Berlin Historical Society

History of Berlin

Berlin, Connecticut has been the crossroads of Connecticut from time immemorial

In pre-European times, native American trails crisscrossed the area, with the Quinnipiac-Sukiog path leading toward Hartford, and the Mattabesett path going to Middletown. A map showing the location of tribal boundaries, villages and major trails, drawn in 1625 (available through UConn's Magic Map site) indicates that The Tunxis, Quinnipiacs, Wangunks, and Mattabesetts considered various parts of Berlin their territory. While there were no permanent Native settlements known, there was an abundance of fish and game throughout the area and they all hunted and fished here. They called it Pagonischaumischaug, or the White Oak Place.

The modern story of Berlin, Connecticut starts with the ‘Great Migration' from England in 1630. At that time English puritans began leaving in droves, seeking a place where they could practice their religion without being persecuted. Puritans considered themselves part of the Church of England, but disagreed with the hierarchy about the format of worship, among other things. They wished to ‘purify' the church from within, rather than form a new denomination. Thousands left for New England. In 1633 Rev. Thomas Hooker left the county of Essex in the ship ‘Griffin', bound for Boston, with some members of his congregation. In 1636 that group moved to the banks of the Connecticut River and founded the city of Hartford. Hartford joined with Windsor and Wethersfield to become the Colony of Connecticut in 1639. The colony prospered, and some founders moved outward to establish new settlements in Farmington and Middletown. Meanwhile, a separate colony at New Haven was also doing well and expanding. Communications between the settlements became more regular, and a path, probably utilizing an Indian trail was named the Hartford-New Haven Path.

Travelers on the way would have noted a broad basin filled with meadows and streams, between Lamentation Mountain and Ragged Mountain. Its picturesque beauty and central location would be appreciated as an ideal place to stop and rest along the two-day journey. However, it had received the ignominious name of Great Swamp, because of all the water courses nearby. Jonathan Gilbert, a Hartford trader and innkeeper, saw the advantages of the area and, with grants and purchases, had acquired over 1000 acres by 1672. His land stretched from what is now southern New Britain south to Meriden. He continued to live in Hartford until his death in 1682, but his son, Ebenezer, inherited 300 acres around Christian Lane and later moved there.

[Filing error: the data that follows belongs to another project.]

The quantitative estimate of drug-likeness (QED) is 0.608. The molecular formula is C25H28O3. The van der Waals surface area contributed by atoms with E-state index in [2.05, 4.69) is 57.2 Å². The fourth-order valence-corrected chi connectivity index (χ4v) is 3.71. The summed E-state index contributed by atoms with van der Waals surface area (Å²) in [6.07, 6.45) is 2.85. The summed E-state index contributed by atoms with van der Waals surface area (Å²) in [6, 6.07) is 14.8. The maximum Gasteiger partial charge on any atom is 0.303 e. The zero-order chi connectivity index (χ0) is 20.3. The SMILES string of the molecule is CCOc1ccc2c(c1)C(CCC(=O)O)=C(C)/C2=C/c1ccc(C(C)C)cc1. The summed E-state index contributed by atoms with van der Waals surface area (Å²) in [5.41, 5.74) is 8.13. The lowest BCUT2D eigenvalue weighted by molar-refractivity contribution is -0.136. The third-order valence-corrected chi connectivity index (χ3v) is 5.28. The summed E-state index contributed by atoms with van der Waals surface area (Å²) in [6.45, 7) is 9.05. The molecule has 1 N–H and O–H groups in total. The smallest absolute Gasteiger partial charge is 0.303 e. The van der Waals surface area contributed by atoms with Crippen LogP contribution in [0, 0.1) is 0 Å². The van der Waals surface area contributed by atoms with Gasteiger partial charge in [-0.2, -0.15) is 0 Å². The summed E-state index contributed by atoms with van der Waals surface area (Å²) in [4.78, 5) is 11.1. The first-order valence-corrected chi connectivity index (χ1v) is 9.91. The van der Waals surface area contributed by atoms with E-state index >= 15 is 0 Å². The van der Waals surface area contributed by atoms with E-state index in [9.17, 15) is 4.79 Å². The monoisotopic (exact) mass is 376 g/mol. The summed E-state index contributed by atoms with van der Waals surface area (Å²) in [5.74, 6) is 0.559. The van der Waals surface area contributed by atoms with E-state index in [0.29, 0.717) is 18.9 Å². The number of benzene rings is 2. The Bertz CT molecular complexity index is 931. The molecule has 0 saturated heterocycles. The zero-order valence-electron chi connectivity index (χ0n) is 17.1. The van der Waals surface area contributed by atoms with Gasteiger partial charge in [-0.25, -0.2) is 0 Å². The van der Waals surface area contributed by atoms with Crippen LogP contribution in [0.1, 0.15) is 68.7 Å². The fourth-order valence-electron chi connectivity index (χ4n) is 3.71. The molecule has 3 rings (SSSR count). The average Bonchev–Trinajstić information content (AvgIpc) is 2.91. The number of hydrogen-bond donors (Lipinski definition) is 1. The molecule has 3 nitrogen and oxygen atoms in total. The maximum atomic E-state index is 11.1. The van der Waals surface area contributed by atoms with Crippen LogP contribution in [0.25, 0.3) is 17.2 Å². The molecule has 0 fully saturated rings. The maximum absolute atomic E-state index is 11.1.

Richard Beckley is considered to be the first settler of European descent in what is now Berlin. He came from New Haven in 1668 and bought land in western Wethersfield from Terramuggus, a local chief. In 1670 he built a house and barn on Wethersfield Road. Soon after, he built a mill on the Mattabesett River. Since that time, this section of town has been called Beckley.

Andrew Belcher was born in Boston in 1647. He became a successful merchant and his business frequently brought him to Hartford, where he stayed at Jonathan Gilbert's tavern. It was there that he met Sarah Gilbert, Jonathan's daughter, whom he married in 1670. When Jonathan Gilbert died in 1682, he bought a large section of the property that Gilbert had accumulated, and began to lay out roads and promote settlement. Belcher was granted a license for a tavern on his farm and a fort at Meriden near Silver Lake. He surrounded this property with a stone wall four feet high and four feet wide. He never occupied the site himself, but hired a tenant to run the inn. The land was broken up and sold in the 1730s-40s.

In 1686, Richard Seymour led a group of fourteen or fifteen families to a site near a branch of the Mattabesett River now known as Willow Brook, but then called Gilbird's River. They erected a fort using poles 16 feet high, and built cabins inside, to protect them from the Indians and the wild animals. It is probable that they were encouraged in this enterprise by Captain Belcher, who would have benefited from the increased trade. They called this first street Christian Lane. Farms spread out from the fort, going westward to what is now Porter's Pass, out to West Lane, where a mill was built by Samuel Brownson in the early 1700s at the current site of Paper Goods Pond.